Monday, March 12, 2012

Bag-shelter Moth



 This in not one big creature, not a snake, not a worm but several hundred individual caterpillars. The Australian Processionary Caterpillar lives in the Southern half of the country and eats leaves like most caterpillars, but that’s about the only thing it has in common with other caterpillars.
It lives in vast groups of up to 300 and weaves a silken bag which hangs in it's food tree, the bag can be nearly the size of a football. At night they all go into the bag and stay there until morning. In winter they spend long periods in the bag only coming out to feed when possible. If they strip the tree of leaves they march on mass to another tree and make a new bag. Eventually they pupate and turn into very ordinary moths with nothing outstanding or exceptional about them.


Those tiny hairs are so fine they get into the pores of your skin and irritate you for several days, other creatures like ants, lizards, birds etc are totally unable to eat them because of the fine hairs. Aboriginal Australians collected them on bark and rolled them on hot ashes to burn the hairs off before eating them…possibly the only predator they have.



As kids we used sticks to gently push them around into a big circle and they would follow each other for at least as long as it took us to get bored and wander off. I did accidentally touch one once when it rolled off a stick and onto my hand, by the time I'd put it down my hand was stinging. An hour later my hand was red and swollen and itched like hell for a few days…I never made that mistake again..
I came by this procession by chance as they moved from one tree to another way out in the bush and this time I had a camera with me, otherwise this is a very rare sight indeed. 



* Babies feeding on a single leaf  and the unappealing adult Bag-shelter moth

 

I know you didn't come here to learn so you have my sincere apologies.

13 comments:

Magsx2 said...

Hi Tempo,
Fascinating post. I have never seen these Caterpillars before, how astonishing that they all join up like that, unreal.

Pearl said...

HA! You made me learn!

Have always had a prejudice against moths... Woke up at a sleepover as a child once to find one crawling into the mouth of the girl sleeping next to me.

I never quite got over it.

:-)

Pearl

KaLynn ("MiMi") said...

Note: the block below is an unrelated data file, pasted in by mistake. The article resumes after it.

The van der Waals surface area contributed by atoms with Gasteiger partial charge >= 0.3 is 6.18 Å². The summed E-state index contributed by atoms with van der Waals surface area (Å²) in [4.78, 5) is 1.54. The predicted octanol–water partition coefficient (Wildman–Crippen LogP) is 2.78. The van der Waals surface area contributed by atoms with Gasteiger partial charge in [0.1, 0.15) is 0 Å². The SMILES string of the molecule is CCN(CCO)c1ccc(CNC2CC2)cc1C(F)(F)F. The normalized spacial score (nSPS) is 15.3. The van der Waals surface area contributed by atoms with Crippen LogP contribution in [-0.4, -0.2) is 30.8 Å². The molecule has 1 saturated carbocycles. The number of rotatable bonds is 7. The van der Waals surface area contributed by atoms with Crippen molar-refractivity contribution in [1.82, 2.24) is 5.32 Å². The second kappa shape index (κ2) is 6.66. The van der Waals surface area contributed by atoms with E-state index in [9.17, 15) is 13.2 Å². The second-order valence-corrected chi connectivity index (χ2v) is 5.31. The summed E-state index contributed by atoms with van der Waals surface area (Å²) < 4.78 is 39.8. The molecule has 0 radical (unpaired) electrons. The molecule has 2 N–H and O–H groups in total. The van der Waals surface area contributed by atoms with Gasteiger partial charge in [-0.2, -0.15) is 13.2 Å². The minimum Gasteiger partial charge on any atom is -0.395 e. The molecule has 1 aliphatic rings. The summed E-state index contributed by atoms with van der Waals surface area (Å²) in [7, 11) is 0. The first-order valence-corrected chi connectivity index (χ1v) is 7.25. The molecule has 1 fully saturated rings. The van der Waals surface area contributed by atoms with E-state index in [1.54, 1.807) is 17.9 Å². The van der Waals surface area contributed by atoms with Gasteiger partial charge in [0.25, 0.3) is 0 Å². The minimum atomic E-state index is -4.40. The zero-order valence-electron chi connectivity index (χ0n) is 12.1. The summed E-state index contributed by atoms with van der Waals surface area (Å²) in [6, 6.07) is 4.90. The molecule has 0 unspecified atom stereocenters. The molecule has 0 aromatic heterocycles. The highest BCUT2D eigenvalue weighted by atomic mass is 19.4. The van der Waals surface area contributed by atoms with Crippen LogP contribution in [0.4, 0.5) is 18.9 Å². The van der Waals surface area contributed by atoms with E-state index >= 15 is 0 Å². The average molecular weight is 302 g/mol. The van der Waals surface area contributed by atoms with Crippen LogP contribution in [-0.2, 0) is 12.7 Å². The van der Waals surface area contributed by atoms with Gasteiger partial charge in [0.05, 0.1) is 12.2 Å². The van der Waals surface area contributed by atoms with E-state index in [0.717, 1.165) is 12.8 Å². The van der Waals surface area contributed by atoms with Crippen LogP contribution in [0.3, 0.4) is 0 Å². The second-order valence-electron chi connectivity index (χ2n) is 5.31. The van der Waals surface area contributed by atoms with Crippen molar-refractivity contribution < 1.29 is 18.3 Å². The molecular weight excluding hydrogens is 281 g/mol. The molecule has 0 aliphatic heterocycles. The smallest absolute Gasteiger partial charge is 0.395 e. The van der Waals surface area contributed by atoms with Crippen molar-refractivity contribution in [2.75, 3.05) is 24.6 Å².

of course we come here to learn!! this is fascinating! Thanks for the lesson!!

Windsmoke. said...

I must admit something just doesn't look right here and i don't know why :-).

Spiral said...

Fascinating! Love the pics and story and I always want to learn :)

Belle said...

I love learning new stuff, especially about nature. It is amazing how they all follow each other like that. It's great you got to photograph them. You should sent the photos to a magazine or something! Too bad it hurts people to touch them. I loved picking up caterpillars when I was a child. It was about the only bug I wasn't afraid of.

Tempo said...

Hi Mags, I've only seen processions about ten times in forty years and I live out in the bush and spend a fair amount of time riding bikes out in the wilderness. I've seen the bags many times but I dont mess with those.. I heard about a bloke tearing one open, the caterpillars poured down on his face, neck and chest and made him very sick for a long time.
Hi Pearl, we have this weird bush moth that has a body about 4 inches long, wingspan of about 6 inches...I'll send you one..hundred
I read somewhere that the average person swallows 3 spiders a year in their sleep (truly) Sleep well..
Hey KaLynn, It was so rare to actually get photos of this that I had to post them, I will probably never get pics like this again.
Hey Windsmoke, No Photoshop was used in this post, though I did have to Google to get the last two pics.
Hey Spiral, I'm not sure if you have them up your way (too cold?) but I guess you dont because with the amount of time you spend out doors I'd have thought you would have seen them.
Hi Belle, The only place they can be attacked is their head or butt, by teaming up like this they are quite impervious. As I took these pics there were ants trying to find a way to attack them but they couldn't even get close.

River said...

This was fascinating! I've never seen these before. Now that I know they're irritating I'll be sure to not touch them if I ever see any.

Tempo said...

Hi River, you should have these in your area, certainly in the hills but also in the parks where you live they should be about. Look for a silky hanging bag in the wattles, kind of tear drop shaped but dont disturb them...

bettyl said...

What a delightful surprise that you share with us! That is amazing and I do love to hear the stories that go with the photos. Thanks.

Tempo said...

Hi Bettyl and welcome, It's a very rare event to see them so I took the shots to share this interesting event. The conga line went on for over another metre into the bushes

Cal's Canadian Cave of Coolness said...

One does not walk calmly into Australia. There are things there that do not sleep. GAH! Something else that Survived your continent by being deadly or irritating.

Sarah said...

Don't apologize Tempo, these are awesome! Plus I am naturally curious and a hands-on kind of gal so I'd rather be forwarned & forarmed if I ever go to Australia.